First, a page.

As yet another senior copper reads the riot act to his fellow officers over the policing of photographers, concerns are growing amongst senior ranks that this is all too little too late – and that serious damage has now been done to relations with the public over this issue. John Yates, Assistant Commissioner Specialist …
Hold the front page!
Daily Mail concerned that foreigners in our country had their rights violated!! Is this some sort of parallel universe I've woken up in??
Though, right enough, they were Austrian tourists, not suspiciously skinned scroungers. So that's all right then.
Still, Daily Mail in genuine story that isn't just scare and outrage mongering!!!
Is it just me that is concerned that the ACPO is effectively setting policy? That should be the Home Secretary's job. The ACPO is just talk shop for the chief officers and should have absolutely no authority what-so-ever.
"serious damage has now been done to relations with the public over this issue."
And what will the effects of this serious damage be? A stiff letter to their respective MPs? An article in Reg?
I agree that they are totally out of line, but I can't believe that there are going to actually be any repercussions about the break down in relations. Come the new year a police officer will be stabbed, and the media will be full of news about the heroes in blue, then they will foil a terrorism plot. Then someone will die in a stoeln car while being chased by police and the whole process will start all over again.
what will the effects be?
Don't trivialise it, please try and consider the issues like a grown-up for a minute. Police acting in an ultra vires manner has a chilling effect upon the good order of a free and democratic society, and erodes trust and the very fabric of society itself. The effects will be systemic and initially subtle, by the time people like you even notice, it will likely be too late.
It's not exactly rocket surgery, unless Clarkson is about the loftiest intellectual level that you can handle.
Which is bad for the police how?
As the OP says, it's not actually going to cause any problems for the police -- society as a whole has already been damaged by this but I don't hear of the police suffering.
"Don't trivialise it, please try and consider the issues like a grown-up for a minute. Police acting in an ultra vires manner has a chilling effect upon the good order of a free and democratic society, and erodes trust and the very fabric of society itself. The effects will be systemic and initially subtle, by the time people like you even notice, it will likely be too late.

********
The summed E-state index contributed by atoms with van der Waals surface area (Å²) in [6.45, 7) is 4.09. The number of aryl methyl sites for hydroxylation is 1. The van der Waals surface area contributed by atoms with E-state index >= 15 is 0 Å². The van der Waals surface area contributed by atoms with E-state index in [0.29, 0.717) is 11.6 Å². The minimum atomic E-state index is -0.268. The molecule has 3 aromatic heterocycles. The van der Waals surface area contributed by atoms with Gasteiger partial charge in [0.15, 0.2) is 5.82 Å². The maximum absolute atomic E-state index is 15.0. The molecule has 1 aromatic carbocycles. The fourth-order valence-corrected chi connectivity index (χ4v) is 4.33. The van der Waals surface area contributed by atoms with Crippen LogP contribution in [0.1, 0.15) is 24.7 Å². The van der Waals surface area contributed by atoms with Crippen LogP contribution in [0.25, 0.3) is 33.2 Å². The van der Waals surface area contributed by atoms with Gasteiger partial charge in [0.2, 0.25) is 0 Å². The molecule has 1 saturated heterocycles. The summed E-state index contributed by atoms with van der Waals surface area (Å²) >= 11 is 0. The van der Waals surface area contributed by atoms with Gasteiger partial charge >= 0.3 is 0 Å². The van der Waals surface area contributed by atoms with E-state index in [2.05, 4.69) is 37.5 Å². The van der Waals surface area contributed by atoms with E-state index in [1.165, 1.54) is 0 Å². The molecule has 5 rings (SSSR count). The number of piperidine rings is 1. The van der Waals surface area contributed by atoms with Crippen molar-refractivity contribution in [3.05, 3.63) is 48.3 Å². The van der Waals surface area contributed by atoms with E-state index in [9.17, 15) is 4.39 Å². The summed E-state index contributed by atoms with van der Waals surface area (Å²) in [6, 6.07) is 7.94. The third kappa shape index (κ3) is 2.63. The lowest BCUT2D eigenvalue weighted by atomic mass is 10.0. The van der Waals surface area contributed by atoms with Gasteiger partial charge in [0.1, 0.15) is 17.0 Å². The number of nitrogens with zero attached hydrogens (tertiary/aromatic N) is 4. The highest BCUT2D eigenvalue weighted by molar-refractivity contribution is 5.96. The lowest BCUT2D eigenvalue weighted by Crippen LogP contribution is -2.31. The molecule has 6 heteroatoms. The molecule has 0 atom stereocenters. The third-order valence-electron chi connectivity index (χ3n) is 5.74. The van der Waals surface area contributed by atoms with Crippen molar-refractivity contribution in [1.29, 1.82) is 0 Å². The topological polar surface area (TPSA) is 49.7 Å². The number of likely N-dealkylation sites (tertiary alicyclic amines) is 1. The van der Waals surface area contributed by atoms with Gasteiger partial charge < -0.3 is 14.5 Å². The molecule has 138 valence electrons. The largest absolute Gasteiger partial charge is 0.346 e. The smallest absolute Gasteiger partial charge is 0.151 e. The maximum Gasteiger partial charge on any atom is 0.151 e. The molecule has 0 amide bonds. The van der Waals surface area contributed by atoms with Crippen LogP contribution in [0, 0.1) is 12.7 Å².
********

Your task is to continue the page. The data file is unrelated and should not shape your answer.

It's not exactly rocket surgery, unless Clarkson is about the loftiest intellectual level that you can handle."
I'm sorry you've lost me.
1) "Don't trivialise it, please try and consider the issues like a grown-up for a minute." What did I trivialise.
2) " The effects will be systemic and initially subtle, by the time people like you even notice, it will likely be too late." I asked what the effects of the general public losing faith in the police were likely to be, and you responded with this. Not only are you did you misunderstand my question, you didn't even answer the question you thought I asked, you instead gave a vague line about it being subtle. What will be subtle?. And what exactly are "People like you?" I take it you are against mixed-race photographers in the UK?
3) "It's not exactly rocket surgery" I am unfamiliar with rocket surgery. Is some amalgamation of brain surgery and rocket science? Are there many practitioners of both?
4) "unless Clarkson is about the loftiest intellectual level that you can handle." Clarkson who? You'll have to give me his/her full name if you expect people to understand your references.
As you decided to misunderstand what I asked, I'll ask it again in terms even you should be able to understand:
The article mentioned that the general public has already lost faith (quite rightly) in the police for their photographer-arresting antics and their interpretation of the law (and for arresting people for being too tall). Now, what exactly are the effects of this public dissatisfaction? The article was titled Too little Too late. If it is too late, what are the repercussions? Where are the protests and calls for resignation from the public?
the loftiest of intellects
"It's not exactly rocket surgery, unless Clarkson is about the loftiest intellectual level that you can handle."
He is quite tall.
Oh, there will be repercussions alright. They won't be apparent for a while, at least not in a widespread way. But they will come if police forces continue doing what they've been doing.
They will come when enough of the general public become aware of repeated situations in which police far overstepped their bounds. The repercussions will be measured in loss of trust and respect, without which the police will have a hell of a time actually policing.
When the Daily Fail is picking up on this ongoing storyline and deciding it needs to give its readers a handy cut-out-and-carry guide to their rights, every police force in the country should be taking a step back and thinking "oh crap, we need to really fix this right now or we're stuffed".
Maybe, for a change, the Fail might just have done some good. We'll see.